conjunction with the Brits. The coup was triggered
when Mosaddegh demanded an auditing of the books of
the Anglo-Iranian Oil Company, a British company
known today as BP. He threatened nationalization
when the British refused to allow the audit. He was
replaced by the Shah of Iran, who was seen by many
Iranians and Arabs as a puppet of the United States.
(Ironically, during the Second World War, Great
Britain and the Soviet Union had occupied Iran and
deposed an earlier shah.)
considered unpatriotic to ask how my fellow
Americans would feel if the tables had been turned
and Iranians had deposed an American president and
replaced him with their lackey. Therefore, I won’t
would be unpatriotic to ask how we’d feel if
Iranians had shot down one of our passenger jets, as
we had shot down one of theirs in 1988 as it was
crossing the Persian Gulf to Dubai from Tehran.
Again, I’m not asking.
let’s return to the Shah. Starting with President
Nixon and continuing with President Carter, the USA
sold weapons to the Shah worth billions of dollars.
There was even an agreement to sell nuclear reactors
to him. Those weapons would later be used by Iran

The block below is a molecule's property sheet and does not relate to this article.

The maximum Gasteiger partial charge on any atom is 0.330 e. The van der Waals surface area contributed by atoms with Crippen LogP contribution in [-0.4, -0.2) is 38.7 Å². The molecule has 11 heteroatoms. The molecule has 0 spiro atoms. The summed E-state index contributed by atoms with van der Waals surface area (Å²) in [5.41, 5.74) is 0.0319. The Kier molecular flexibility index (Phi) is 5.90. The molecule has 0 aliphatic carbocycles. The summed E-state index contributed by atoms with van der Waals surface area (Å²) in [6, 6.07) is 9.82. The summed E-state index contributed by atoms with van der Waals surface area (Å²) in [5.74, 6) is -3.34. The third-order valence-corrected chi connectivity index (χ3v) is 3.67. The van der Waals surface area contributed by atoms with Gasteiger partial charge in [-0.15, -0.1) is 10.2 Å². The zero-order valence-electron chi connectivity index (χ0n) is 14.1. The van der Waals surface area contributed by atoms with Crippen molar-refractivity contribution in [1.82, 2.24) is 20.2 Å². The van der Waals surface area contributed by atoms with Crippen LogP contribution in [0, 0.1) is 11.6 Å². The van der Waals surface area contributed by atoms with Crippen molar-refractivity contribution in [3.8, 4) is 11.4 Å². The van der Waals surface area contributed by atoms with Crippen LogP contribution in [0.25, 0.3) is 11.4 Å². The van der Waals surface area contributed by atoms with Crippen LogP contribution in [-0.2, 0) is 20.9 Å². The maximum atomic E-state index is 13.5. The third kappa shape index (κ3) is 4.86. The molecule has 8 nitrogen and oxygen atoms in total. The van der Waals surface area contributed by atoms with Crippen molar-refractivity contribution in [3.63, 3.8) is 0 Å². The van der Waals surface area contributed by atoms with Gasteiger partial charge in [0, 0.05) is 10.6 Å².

against the U.S. in the Persian Gulf after we had
sided with Saddam Hussein in his war against Iran.
At a state
dinner in Tehran on December 31, 1977, the Shah
toasted President Carter. Carter responded
effusively, saying that Iran was “an island of
stability in one of the more troubled areas of the
world.” He went on to say: This is a great tribute
to you, Your Majesty, and to your leadership and to
the respect and the admiration and love which your
people give to you.”
most Iranians hated the Shah. Two years later, on
January 16, 1979, the unpopular Shah fled into exile
after losing control of the country to Shiite cleric
Ayatollah Ruhollah Khomeini and his Iranian
October of that year, Carter allowed the Shah to
come to the USA for medical treatment. Responding
with rage, Iranian students stormed the U.S. embassy
in Tehran and took embassy personnel hostage, in a
hostage drama that would last 444 days, including a
failed attempt to rescue the hostages that left dead
American soldiers and burnt helicopters in Iran. The
drama ended on the day that Carter left office.
But none of
the above events is where our history of American
lives lost in the Middle East should begin. It
should begin in the summer of 1979, with a report
written by a low-level Defense Department official